SEATTLE, Wash. - Seattle City Attorney Pete Holmes says there should be at least 50 legal pot stores in Seattle, instead of the 21 the state is planning to license.
"At minimum, we need to double it," Holmes said Wednesday.
Holmes said the larger number is needed to meet demand and effectively compete with the black market.
"We know that prohibition didn't work and we've got to demonstrate an alternative that does work," Holmes said.
In a letter asking the Washington State Liquor Control Board to make changes before adopting final rules for Initiative 502, Holmes also requested that current medical marijuana shops meeting I-502 standards be given preference for licenses.
"The more we can on-board existing facilities, the less likely they are to be competitors of the legal system as well," Holmes said.
Citing concerns by the federal government, the state will not allow marijuana businesses within a 1,000 feet of the perimeter of parks, schools and playgrounds, which puts a lot of Seattle off-limits.
Holmes wants the state to change the way that 1,000 feet is calculated.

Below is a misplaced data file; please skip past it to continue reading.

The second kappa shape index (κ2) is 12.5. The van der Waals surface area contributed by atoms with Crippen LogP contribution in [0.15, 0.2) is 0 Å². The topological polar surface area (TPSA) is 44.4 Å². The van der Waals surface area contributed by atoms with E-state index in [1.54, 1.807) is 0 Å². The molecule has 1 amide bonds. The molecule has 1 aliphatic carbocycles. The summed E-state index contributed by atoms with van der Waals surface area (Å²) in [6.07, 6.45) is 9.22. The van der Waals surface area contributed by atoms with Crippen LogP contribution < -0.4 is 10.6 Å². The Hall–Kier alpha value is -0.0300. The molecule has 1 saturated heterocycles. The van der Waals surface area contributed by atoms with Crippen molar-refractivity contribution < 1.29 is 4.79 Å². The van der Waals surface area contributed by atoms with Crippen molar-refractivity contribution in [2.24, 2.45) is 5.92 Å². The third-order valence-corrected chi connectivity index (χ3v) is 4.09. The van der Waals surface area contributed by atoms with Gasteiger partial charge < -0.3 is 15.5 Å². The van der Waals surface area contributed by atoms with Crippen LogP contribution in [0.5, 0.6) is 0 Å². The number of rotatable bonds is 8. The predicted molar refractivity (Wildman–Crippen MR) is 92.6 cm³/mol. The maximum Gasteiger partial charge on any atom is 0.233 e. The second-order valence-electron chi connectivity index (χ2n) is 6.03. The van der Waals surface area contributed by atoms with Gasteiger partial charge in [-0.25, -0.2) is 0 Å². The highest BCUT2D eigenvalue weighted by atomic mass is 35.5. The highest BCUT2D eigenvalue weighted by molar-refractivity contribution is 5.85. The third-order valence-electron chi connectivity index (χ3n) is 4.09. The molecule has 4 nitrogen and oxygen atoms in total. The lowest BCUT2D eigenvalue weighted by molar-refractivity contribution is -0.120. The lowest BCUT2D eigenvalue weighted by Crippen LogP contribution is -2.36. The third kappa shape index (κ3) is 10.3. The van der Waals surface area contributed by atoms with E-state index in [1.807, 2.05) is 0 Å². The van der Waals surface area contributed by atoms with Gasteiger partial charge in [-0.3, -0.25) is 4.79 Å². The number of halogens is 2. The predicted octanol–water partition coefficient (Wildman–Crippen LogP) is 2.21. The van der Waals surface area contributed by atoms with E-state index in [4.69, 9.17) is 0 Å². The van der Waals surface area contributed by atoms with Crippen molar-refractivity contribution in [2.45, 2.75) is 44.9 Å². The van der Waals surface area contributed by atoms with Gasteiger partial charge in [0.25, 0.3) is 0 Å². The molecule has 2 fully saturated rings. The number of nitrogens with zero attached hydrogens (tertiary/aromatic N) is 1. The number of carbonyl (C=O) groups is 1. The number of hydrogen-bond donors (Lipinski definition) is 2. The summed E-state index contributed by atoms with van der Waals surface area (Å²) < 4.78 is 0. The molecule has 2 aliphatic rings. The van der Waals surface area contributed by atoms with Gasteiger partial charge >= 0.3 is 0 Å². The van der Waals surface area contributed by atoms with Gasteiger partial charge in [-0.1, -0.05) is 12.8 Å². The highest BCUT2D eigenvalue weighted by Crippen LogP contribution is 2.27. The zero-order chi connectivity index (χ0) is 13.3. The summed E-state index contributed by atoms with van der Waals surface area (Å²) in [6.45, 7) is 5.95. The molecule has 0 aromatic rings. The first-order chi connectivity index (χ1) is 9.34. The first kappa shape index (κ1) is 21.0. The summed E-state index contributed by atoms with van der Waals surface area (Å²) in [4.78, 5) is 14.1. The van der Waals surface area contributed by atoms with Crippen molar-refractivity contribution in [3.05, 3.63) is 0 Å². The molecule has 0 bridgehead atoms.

He says a "common path of travel" measurement should be used for recreation centers, child care centers, public parks (other than playgrounds), public transit centers, libraries and all-ages game arcades.
Holmes suggests an "as the crow flies" measurement continue to be used for schools and playgrounds, which has a 1,000-foot setback in the federal Drug Free Schools and Communities Act.
Brian Smith of the Liquor Control Board wrote to KIRO 7 that the Board has not yet reviewed Holmes' letter.
"The final rules are based on extensive public input. I do not see the Board modifying the rules at this point. As legal recreational marijuana is an emerging market, the Board is likely to look at options over time as the market establishes itself with licensed producers, processors, and retailers," Smith wrote.